From Susan (granddaughter):
My grandmother, Edith Selma Michael Buyer, received the M.D. degree from Johns Hopkins School of Medicine in 1918. She was a classmate of Ethel Collins Dunham and Martha May Eliot, who are featured in the exhibit.
Edith was born in New York City in 1894, the eldest of three daughters. Her father, Bernard Michael, son of a tailor from Prussia, owned a printing business that produced programs for the Metropolitan Opera. She was educated in New York and Leonia, NJ, schools, until the death of her father in 1906. After her father's death, her mother Annie Hamerschlag Michael took the three girls to Europe for what turned out to be an eight year stay. They lived near Hamerschlag relatives in Vienna for five years, where Edith attended the Real Gymnasium Fliegelmann.
Great-grandmother Annie ("Oma"), daughter of liberal Jews from Bohemia and a radical for her time, encouraged her daughters to pursue education and careers, and to explore religious choices. Edith was most interested in the sciences, declared herself an agnostic, and later became active in the Ethical Culture movement. In addition to her regular curriculum, Edith studied fencing and singing.
In 1911, they moved to Lausanne where Edith received her A.B. degree at the University of Lausanne, and then on to Paris in 1913 so that Edith could pursue pre-medical studies (Etudes Chemie, Physique et Naturelle ) at the Sorbonne, while her sister Alice studied art. Edith went mountain climbing in Switzerland and nearly lost her life dangling from a rope. She continued with singing lessons although no one really could say that she had a good voice. Since she was considered very beautiful, she had many beaux, and her youngest sister Dorothea remembered many years later that two young men had fought a duel over her favors.
In the summer of 1914, perhaps realizing that her daughters knew very little of their American home and family, and perhaps anticipating the onset of war, Oma suddenly packed the three young women up and sailed for Boston aboard the S.S. America.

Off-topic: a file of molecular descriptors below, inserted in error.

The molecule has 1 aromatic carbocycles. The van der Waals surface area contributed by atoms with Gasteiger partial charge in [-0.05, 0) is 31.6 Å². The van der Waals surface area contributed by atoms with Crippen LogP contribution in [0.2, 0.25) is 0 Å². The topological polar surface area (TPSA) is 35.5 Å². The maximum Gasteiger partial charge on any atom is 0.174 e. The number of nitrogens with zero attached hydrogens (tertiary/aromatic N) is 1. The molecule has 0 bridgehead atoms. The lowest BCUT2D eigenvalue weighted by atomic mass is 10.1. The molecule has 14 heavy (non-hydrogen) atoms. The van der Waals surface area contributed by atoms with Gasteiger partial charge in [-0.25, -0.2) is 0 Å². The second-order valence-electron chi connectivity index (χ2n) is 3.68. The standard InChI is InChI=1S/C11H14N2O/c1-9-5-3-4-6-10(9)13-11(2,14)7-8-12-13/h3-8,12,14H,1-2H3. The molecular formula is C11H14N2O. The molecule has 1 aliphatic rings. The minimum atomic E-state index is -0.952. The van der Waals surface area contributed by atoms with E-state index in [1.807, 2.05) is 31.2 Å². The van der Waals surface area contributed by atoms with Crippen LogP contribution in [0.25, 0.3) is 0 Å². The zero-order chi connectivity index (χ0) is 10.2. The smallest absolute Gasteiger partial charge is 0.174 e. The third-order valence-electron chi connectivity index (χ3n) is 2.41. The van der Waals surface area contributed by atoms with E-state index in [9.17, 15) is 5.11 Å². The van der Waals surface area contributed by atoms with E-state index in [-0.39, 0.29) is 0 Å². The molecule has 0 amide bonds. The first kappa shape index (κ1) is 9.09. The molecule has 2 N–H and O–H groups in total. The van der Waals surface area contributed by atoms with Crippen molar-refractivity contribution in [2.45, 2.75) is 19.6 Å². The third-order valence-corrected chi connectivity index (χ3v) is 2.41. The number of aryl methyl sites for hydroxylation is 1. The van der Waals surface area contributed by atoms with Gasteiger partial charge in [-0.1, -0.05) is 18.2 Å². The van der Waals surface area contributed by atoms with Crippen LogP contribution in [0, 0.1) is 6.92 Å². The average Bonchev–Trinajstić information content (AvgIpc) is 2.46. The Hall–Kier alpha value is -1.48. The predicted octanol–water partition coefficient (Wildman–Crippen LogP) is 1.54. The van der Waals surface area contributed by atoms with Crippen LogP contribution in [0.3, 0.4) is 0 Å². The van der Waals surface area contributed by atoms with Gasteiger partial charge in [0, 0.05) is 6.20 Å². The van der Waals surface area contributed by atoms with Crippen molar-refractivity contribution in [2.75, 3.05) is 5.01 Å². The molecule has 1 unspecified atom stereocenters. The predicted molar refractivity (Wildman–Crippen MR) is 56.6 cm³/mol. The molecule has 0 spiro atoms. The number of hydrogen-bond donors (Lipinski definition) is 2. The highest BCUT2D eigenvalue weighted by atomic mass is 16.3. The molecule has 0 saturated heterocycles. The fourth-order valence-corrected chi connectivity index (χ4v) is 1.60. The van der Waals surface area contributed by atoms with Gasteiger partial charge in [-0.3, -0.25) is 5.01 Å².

Edith entered Johns Hopkins School of Medicine that fall, where she studied surgery with Dr. William Halsted and psychiatry with Dr. Adolf Meyer. Oma and the two younger sisters spent the first year in Baltimore, where, according to sister Dorothea, Edith was very busy often experimenting with animals, slide, skeletons, etc. in her room. After the first year, as Edith was quite settled and independent in Baltimore, the rest of the family moved on to Cambridge, Massachusetts, and later to New York.
After graduation in 1918, Edith interned at the Boston Psychopathic Clinic and the Henry Phipps Psychiatric Clinic at Johns Hopkins. She worked during the summer of 1918 as a Research Assistant for the U.S. Children's Bureau, and in 1919-1920 as a Resident Physician at Butler Hospital in Providence, R.I. She also worked for the National Committee on Mental Hygiene in Baltimore on their survey of the mental health of children in Maryland public schools. She was licensed to practice medicine in Maryland and New York in 1920.
In 1920, Edith married Samuel Buyer, a friend of her Uncle Royal, in New York, and had three children between 1921 and 1924. She was back at work by 1927 as the Medical Supervisor of the New Rochelle, NY, public school system, a position she held until her death in 1960.
In the 1930s, Edith held an assistantship at Columbia University, was a member of the psychiatric staff at Columbia-Presbyterian Medical Center and New Rochelle Hospital, and appeared on the radio discussing "Guiding the School Child."
In 1944, Edith requested leave from the New Rochelle school system to be commissioned as a Lieutenant Commander, Medical Corps, U.S. Naval Reserve, and was stationed at the WAVES Training School in the Bronx. A favorite photo in our family shows Edith in uniform between her two sons Ed and Roy, also in uniform, during World War II.
She was a member the American Psychiatric Association, the American Medical Association, the American School Health Association, the New York State Medical Society, and Westchester Ethical Society.
I was not quite eleven when my grandmother died, but I remember her as a forceful, energetic, determined person--a real whirlwind. Being taken sightseeing in New York by "Nana" was an exhausting experience, trying to keep up with my 60-something grandmother.
Mother had a brush with polio that left her with only minor foot damage. Her many visits to doctors in those early days piqued her interest in medicine that later brought her into the profession. When Dad's business collapsed in the depression that closely followed WWI she talked the school system of New Rochelle, N.Y., into hiring a medical supervisor and stayed in that position until retirement. She did the rounds of all of New Rochelle's public schools for many years, consulting her staff of nurses, examining children, counseling parents, rendering emergency treatment, and handling departmental administration.
Dad died in October 1937, the year before her first child graduated from high school. We'll never know how she did it but she put all three of us through college between 1939 and 1946, providing funds, counsel, and a home during what must have been very lean years. With two sons in service during the World War II, she pitched in and served as a Lieutenant Commander with the WAVES. Seeing her standing on the dock to greet my returning troopship is a moment I've never forgotten.